Re: Muy Large File
by Anonymous Monk on Mar 15, 2005 at 20:27 UTC
    Are other processes running at the same time as you do your conversion? If there's a set of constant-HD-use programs running, the HD will have to seek for many of the block read/writes, and it's builtin cache won't be anywhere near as effective. So - my first guess? Try shutting down all services and kicking all users, if that's amenable to the wraith types. Run it for an hour and see how far through it gets. Even if this isn't the case, be cautious with parallel processes; HD misses are on the order of milliseconds iirc, which means that at some number of processes you're going to have the bottleneck come from HD access not from CPU time and RAM accesses. To check: use a clock-tick timer and time a read of one (non-cached, and make sure it seeks!) block off the HD. Ditto for a write (they should be almost the same, though if it caches the write - eg. doesn't use write-through - it could be longer). Then time a search/replace. Betcha the latter is faster.
      Wow. Many deep bows of reverence for all that responded. As UK inferred, I was (indeed) doing something wrong. Based on the above suggestions, this was the script tested:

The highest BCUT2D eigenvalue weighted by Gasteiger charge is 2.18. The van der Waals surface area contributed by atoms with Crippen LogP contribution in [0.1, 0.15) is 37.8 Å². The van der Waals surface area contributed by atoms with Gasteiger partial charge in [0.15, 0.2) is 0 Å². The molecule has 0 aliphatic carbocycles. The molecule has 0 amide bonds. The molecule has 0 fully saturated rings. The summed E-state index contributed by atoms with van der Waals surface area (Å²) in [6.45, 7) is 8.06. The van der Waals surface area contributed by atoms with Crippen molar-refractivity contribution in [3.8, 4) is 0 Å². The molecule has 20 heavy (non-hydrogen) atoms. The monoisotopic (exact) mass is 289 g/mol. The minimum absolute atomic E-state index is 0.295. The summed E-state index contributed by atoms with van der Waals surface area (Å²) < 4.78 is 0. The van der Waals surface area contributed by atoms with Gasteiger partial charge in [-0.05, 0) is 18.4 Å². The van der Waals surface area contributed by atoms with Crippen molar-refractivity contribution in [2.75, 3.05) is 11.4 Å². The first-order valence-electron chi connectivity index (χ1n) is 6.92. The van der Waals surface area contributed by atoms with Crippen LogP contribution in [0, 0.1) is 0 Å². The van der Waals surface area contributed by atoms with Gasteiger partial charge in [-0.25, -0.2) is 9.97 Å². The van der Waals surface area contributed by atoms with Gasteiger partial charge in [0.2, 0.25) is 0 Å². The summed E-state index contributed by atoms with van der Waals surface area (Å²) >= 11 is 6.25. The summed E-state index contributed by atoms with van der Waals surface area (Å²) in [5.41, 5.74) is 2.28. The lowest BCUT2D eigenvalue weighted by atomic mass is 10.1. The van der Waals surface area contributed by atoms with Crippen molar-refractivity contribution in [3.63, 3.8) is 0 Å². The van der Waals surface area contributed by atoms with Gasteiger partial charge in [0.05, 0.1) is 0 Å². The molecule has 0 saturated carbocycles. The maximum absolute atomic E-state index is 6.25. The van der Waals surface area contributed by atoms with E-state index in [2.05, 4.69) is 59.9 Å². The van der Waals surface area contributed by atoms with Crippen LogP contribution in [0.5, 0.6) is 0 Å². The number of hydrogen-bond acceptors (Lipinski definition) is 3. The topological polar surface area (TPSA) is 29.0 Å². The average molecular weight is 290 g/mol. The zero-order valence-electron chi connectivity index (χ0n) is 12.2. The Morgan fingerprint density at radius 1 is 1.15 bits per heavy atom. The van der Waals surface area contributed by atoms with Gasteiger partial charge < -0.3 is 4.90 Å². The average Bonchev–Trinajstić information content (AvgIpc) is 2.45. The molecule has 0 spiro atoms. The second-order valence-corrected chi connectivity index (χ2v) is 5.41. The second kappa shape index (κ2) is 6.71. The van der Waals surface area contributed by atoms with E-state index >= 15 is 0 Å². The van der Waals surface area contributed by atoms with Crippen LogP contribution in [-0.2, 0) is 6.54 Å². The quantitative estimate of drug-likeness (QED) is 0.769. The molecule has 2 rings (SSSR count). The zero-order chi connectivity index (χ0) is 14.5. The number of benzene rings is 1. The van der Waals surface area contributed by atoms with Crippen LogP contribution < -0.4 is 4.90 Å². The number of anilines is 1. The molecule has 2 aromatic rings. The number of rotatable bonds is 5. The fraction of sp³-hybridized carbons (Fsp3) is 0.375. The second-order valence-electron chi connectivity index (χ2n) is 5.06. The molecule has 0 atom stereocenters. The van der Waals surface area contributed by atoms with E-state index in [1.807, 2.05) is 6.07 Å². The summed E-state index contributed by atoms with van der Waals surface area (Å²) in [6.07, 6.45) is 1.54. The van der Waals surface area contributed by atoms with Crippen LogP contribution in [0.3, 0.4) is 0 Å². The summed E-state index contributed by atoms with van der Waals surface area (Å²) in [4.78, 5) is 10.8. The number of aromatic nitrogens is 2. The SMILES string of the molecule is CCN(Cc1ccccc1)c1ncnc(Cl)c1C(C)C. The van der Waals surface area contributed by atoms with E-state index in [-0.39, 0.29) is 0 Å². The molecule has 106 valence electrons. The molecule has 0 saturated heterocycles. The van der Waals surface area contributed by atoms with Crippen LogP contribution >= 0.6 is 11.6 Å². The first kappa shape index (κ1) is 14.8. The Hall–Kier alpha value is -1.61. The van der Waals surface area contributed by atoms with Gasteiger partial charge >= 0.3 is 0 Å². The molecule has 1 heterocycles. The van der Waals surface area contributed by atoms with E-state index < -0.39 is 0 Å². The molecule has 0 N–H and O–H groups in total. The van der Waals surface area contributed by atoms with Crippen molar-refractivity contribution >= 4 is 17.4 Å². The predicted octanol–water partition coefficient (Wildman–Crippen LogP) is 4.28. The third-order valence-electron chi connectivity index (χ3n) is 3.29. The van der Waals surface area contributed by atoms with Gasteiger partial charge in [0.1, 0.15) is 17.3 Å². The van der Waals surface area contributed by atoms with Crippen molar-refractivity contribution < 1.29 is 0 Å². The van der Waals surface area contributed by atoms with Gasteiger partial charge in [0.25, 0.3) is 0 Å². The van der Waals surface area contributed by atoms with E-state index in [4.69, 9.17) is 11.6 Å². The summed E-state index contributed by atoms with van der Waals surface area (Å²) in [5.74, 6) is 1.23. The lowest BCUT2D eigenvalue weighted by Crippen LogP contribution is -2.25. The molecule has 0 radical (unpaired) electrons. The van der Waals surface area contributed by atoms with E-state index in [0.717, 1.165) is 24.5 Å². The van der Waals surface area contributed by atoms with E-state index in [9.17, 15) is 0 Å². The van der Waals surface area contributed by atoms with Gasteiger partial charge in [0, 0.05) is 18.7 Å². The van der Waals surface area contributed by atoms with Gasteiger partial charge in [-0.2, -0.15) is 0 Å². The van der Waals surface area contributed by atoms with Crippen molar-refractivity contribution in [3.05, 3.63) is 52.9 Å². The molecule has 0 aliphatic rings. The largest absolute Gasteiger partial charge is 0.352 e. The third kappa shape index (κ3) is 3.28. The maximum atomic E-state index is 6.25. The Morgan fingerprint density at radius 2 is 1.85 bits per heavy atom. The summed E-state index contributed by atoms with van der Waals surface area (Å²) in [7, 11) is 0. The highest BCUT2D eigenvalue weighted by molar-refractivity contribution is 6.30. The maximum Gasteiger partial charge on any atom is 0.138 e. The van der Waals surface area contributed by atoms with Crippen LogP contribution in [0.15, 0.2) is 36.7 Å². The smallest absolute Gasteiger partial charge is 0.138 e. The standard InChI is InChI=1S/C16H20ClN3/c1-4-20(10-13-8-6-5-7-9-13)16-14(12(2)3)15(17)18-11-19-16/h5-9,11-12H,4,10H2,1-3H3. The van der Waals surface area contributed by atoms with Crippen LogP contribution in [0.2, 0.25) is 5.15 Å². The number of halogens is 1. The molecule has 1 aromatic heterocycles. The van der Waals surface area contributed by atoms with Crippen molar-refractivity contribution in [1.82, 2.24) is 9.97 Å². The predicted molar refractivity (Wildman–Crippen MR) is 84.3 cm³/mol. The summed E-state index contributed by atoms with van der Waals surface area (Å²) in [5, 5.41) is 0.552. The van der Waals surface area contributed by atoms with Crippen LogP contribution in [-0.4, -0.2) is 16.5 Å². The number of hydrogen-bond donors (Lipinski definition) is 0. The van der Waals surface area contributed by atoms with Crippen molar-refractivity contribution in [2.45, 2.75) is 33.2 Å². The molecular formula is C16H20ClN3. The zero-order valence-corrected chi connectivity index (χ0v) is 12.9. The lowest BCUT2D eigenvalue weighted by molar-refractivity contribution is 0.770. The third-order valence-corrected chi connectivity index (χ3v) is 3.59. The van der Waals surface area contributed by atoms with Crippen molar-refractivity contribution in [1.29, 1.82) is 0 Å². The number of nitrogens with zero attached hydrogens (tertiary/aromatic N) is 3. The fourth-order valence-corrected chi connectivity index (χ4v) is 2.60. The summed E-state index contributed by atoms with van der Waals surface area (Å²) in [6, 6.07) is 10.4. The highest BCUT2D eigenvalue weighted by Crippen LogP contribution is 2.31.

#!/usr/local/perl5.6.1/bin/perl -slw
      use strict;
      our $BUFSIZE ||= 2**30;
      open my $fhi, '+<', "/data/p_dm200/ndm_ip_pull/test_customer1" or die $!;

      while( sysread $fhi, $_, $BUFSIZE ) {
      tr^M ;
      sysseek $fhi, -length(), 1;
      syswrite $fhi, $_, $BUFSIZE;
      }
      close $fhi;

      which was tested against an 8,595,447,728 byte file. The time output was:
      real 10m5.95s
      user 1m48.55s
      sys 0m17.24s

      An amazing 10 minutes. I checked the output and it looks exactly as expected. I even retested 3 times and each time the results were similar.

      Ok, now I am getting greedy and curious as to if this can be optimized more?? I ran top during this session and saw that SIZE and RES were both around 1026M throughout the duration and only 1 cpu seemed used. Would increasing BUFSIZE help performance linearly? If I was capable (and I am not) would either shared memory threads or parallel forks produce big gains? Any other low-hanging fruit?

      Perlfan, the ROMIO seemed interesting but I could not find a perl sample. Still it seemed interesting. Anonymous Monk, please forgive my ignorance but what does HD mean?

      A sincere thanks to all,
      --Paul